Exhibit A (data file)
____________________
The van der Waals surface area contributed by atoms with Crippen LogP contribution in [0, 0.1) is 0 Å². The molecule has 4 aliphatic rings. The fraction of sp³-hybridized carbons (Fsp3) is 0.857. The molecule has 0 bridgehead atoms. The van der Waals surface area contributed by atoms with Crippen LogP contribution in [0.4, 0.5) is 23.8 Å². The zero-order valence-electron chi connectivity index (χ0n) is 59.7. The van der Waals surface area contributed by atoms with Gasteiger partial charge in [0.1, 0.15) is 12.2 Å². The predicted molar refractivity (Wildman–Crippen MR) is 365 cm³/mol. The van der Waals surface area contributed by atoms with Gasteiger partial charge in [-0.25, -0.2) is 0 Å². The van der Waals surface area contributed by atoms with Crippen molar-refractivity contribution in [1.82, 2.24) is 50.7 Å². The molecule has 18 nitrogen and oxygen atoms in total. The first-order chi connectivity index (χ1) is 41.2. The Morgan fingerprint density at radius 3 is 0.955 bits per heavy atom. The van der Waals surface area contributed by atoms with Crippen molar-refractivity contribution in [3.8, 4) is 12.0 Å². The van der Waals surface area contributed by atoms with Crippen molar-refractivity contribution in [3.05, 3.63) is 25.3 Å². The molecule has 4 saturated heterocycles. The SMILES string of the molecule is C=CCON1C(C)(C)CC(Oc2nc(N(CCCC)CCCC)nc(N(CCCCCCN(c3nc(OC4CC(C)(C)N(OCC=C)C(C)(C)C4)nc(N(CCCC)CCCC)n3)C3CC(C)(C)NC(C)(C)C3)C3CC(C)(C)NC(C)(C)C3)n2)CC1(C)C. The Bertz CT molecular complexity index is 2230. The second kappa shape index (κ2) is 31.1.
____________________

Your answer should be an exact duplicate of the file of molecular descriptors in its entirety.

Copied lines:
The van der Waals surface area contributed by atoms with Crippen LogP contribution in [0, 0.1) is 0 Å². The molecule has 4 aliphatic rings. The fraction of sp³-hybridized carbons (Fsp3) is 0.857. The molecule has 0 bridgehead atoms. The van der Waals surface area contributed by atoms with Crippen LogP contribution in [0.4, 0.5) is 23.8 Å². The zero-order valence-electron chi connectivity index (χ0n) is 59.7. The van der Waals surface area contributed by atoms with Gasteiger partial charge in [0.1, 0.15) is 12.2 Å². The predicted molar refractivity (Wildman–Crippen MR) is 365 cm³/mol. The van der Waals surface area contributed by atoms with Gasteiger partial charge in [-0.25, -0.2) is 0 Å². The van der Waals surface area contributed by atoms with Crippen molar-refractivity contribution in [1.82, 2.24) is 50.7 Å². The molecule has 18 nitrogen and oxygen atoms in total. The first-order chi connectivity index (χ1) is 41.2. The Morgan fingerprint density at radius 3 is 0.955 bits per heavy atom. The van der Waals surface area contributed by atoms with Crippen molar-refractivity contribution in [3.8, 4) is 12.0 Å². The van der Waals surface area contributed by atoms with Crippen molar-refractivity contribution in [3.05, 3.63) is 25.3 Å². The molecule has 4 saturated heterocycles. The SMILES string of the molecule is C=CCON1C(C)(C)CC(Oc2nc(N(CCCC)CCCC)nc(N(CCCCCCN(c3nc(OC4CC(C)(C)N(OCC=C)C(C)(C)C4)nc(N(CCCC)CCCC)n3)C3CC(C)(C)NC(C)(C)C3)C3CC(C)(C)NC(C)(C)C3)n2)CC1(C)C. The Bertz CT molecular complexity index is 2230. The second kappa shape index (κ2) is 31.1.